Vassar on the Front Lines

Voices from a Pandemic

Michael D’Urso ’11 & Dennis D’Urso ’11

Michael D’Urso ’11 is a resident at New York-Presbyterian Brooklyn Methodist Hospital, and also serving a rotation at Brookdale University Hospital Medical Center, in Brooklyn, NY. Dennis D’Urso ’11 is a resident at Jackson Memorial Hospital, Miami, FL

As identical twins, Michael and Dennis had always done everything together. After Vassar, they both studied biochemistry and went on to attend medical school at Thomas Jefferson University. Both became emergency room doctors. This spring, they shared another experience; at the height of the crisis, they both treated patients for COVID-19, albeit in different hospitals. The brothers had the same post-shift routine. They would either study the latest information about the disease or watch TV to get their minds off it. Talking to each other a few times a week about work was “cathartic,” they said, but they also made sure to talk about more mundane things. They would also speak often with their father, a retired emergency doctor, and younger brother, an emergency room technician.

For Michael, the seriousness of the situation hit when he encountered his first COVID-19 patients in early March.

They looked different and it made us feel helpless. That was the first time it felt like we were reacting to something we didn’t know how to manage yet. Within the first month, it had blown up to the proportions of running out of ICU beds and having to expand the hospital. It just felt like a different world.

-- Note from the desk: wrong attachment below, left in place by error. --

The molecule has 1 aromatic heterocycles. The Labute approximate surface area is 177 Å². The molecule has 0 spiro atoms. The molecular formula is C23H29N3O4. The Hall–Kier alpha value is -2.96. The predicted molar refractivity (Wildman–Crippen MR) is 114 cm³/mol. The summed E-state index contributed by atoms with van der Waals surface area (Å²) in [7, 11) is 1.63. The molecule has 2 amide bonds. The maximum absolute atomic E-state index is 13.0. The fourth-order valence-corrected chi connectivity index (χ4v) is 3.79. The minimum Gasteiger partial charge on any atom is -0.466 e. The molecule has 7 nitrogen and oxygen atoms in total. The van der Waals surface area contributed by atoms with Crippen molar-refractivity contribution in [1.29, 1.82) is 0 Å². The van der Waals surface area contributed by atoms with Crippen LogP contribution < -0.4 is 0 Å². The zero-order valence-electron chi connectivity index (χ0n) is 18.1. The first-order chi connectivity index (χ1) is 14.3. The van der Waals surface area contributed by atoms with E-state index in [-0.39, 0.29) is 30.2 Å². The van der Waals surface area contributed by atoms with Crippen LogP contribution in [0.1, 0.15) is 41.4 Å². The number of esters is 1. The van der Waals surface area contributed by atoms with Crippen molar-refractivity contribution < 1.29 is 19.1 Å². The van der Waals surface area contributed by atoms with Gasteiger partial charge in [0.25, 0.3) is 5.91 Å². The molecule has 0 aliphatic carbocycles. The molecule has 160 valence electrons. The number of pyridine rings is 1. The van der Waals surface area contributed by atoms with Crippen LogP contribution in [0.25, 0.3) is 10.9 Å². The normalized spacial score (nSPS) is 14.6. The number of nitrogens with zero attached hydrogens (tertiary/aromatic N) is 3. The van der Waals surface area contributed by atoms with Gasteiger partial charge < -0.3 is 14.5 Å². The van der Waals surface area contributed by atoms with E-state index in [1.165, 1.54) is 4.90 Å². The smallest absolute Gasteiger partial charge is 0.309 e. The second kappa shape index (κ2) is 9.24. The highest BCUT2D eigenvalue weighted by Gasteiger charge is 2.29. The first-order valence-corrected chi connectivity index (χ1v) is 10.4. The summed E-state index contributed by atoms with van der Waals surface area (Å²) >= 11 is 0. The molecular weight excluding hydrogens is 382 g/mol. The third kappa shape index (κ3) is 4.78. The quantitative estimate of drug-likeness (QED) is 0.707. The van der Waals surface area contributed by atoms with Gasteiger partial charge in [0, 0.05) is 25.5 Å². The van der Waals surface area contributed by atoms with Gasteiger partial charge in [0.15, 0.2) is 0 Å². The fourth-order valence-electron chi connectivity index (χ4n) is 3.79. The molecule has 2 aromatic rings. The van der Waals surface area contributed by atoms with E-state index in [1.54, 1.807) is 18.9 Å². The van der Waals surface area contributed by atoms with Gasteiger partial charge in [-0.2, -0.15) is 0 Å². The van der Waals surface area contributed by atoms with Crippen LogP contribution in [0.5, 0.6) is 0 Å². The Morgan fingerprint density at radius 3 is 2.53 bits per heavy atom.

Almost half your patients in a day, you’re asking, “How much extra oxygen are they going to need? Are we going to be able to stay on top of this, or is this patient going to deteriorate in front of us?” You have to build up some hardness just to be able to make decisions that could have life-changing outcomes.

You have to build up some hardness just to be able to make decisions that could have life-changing outcomes.

Michael would call Dennis to prepare him for what to expect in Florida, where the numbers were trending behind those in New York. Ultimately, Dennis felt overprepared—people with other ailments were staying at home. But as Dennis recalls:

It was more anxiety-provoking at the beginning as we were preparing for the unknown using stories from other places. When things were happening in New York, we knew to pay attention.

As of late May, the twins felt like the worst was behind them. But they stressed that the public should do what’s necessary to prevent a second wave. According to Michael:

There’s still the fear about what’s going to happen once we start opening up again, and is it going to look exactly like it was before? Is it going to be worse? It’s still keeping me up at night.

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